KANSAS CITY, Kan. - You will find a lot of apples on the trees at Donald Turner's Kansas City, Kan., orchard, but that's not necessarily a good thing.
They're so small he's not even going to pick them. Much of the orchard looks like an apple graveyard.
"You can see all the brown on some of them," Turner said, pointing to an apple. "That's sunburn."
There was nothing he could do to stop it.
"This is going to be my worst year as far as that goes in the forty years I've lived here because of the drought," Turner said.
With no irrigation system, his orchard is completely dependent on the weather. Simply put, this summer has been too hot and too dry with just 1.5 inches of rain.
Many apples have fallen from their branches from lack of moisture. Most of them remaining on the tree didn't fall because they're so small.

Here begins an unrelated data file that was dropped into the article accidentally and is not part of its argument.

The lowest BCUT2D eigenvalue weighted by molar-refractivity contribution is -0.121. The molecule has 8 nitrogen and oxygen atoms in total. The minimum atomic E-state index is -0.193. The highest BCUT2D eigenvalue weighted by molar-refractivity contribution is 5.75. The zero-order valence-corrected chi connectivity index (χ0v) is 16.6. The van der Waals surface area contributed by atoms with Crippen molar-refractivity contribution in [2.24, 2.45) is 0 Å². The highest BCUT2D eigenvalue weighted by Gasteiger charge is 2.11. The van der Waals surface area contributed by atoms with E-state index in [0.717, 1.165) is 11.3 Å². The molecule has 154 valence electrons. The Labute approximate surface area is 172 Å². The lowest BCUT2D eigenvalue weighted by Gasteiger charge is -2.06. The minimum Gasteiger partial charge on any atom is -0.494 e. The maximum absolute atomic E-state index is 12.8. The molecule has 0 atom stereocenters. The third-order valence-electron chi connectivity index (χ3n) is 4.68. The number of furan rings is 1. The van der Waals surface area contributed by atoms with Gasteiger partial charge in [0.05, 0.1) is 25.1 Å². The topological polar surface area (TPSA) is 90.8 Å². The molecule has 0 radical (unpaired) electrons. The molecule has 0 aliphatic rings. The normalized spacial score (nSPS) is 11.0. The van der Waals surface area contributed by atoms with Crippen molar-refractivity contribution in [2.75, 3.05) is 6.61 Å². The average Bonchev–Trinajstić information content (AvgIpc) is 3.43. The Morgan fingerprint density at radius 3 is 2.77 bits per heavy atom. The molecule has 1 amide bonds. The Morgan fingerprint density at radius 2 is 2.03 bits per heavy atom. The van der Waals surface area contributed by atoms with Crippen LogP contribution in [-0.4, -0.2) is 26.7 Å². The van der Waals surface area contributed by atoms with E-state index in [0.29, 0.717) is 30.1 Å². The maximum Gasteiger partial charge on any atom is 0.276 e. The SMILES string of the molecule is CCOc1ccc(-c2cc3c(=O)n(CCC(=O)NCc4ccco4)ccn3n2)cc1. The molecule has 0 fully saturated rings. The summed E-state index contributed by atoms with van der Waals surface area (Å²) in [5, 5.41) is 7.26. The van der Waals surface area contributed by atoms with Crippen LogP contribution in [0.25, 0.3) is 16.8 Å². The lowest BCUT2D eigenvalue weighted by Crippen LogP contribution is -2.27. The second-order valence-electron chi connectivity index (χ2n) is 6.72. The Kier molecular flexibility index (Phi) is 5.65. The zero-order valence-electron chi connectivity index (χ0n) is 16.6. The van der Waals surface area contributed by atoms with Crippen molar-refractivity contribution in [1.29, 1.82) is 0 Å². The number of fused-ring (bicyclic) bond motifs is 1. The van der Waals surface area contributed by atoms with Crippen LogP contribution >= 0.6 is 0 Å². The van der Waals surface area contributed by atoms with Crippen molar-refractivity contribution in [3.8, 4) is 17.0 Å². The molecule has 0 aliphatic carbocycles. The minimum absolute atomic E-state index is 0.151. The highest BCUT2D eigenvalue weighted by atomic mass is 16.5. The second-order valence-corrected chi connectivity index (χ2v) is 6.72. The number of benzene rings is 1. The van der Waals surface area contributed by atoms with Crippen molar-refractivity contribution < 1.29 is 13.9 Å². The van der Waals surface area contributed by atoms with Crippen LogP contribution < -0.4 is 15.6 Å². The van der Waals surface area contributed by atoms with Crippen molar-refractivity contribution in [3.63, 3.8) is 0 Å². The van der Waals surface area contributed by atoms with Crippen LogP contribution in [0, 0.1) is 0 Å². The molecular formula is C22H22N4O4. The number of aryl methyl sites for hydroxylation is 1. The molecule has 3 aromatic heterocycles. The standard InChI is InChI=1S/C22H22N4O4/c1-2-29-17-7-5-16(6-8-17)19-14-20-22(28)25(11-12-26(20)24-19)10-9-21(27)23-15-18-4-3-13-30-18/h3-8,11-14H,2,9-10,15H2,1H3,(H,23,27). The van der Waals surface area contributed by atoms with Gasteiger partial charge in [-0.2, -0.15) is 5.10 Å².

Turner is bracing for a big loss when the season ends.
"Oh, it'll run in the thousands (of dollars)," Turner explained, "because if I can't sell them, I'm not going to pick them."
Some area orchards are faring better.
Rasa Orchards in Lexington, Mo., is a larger operation and is reporting a better year, partially due to its irrigation system. Another reason is the increased demand for Midwest apples because of an early frost in Michigan, a major apple production state.
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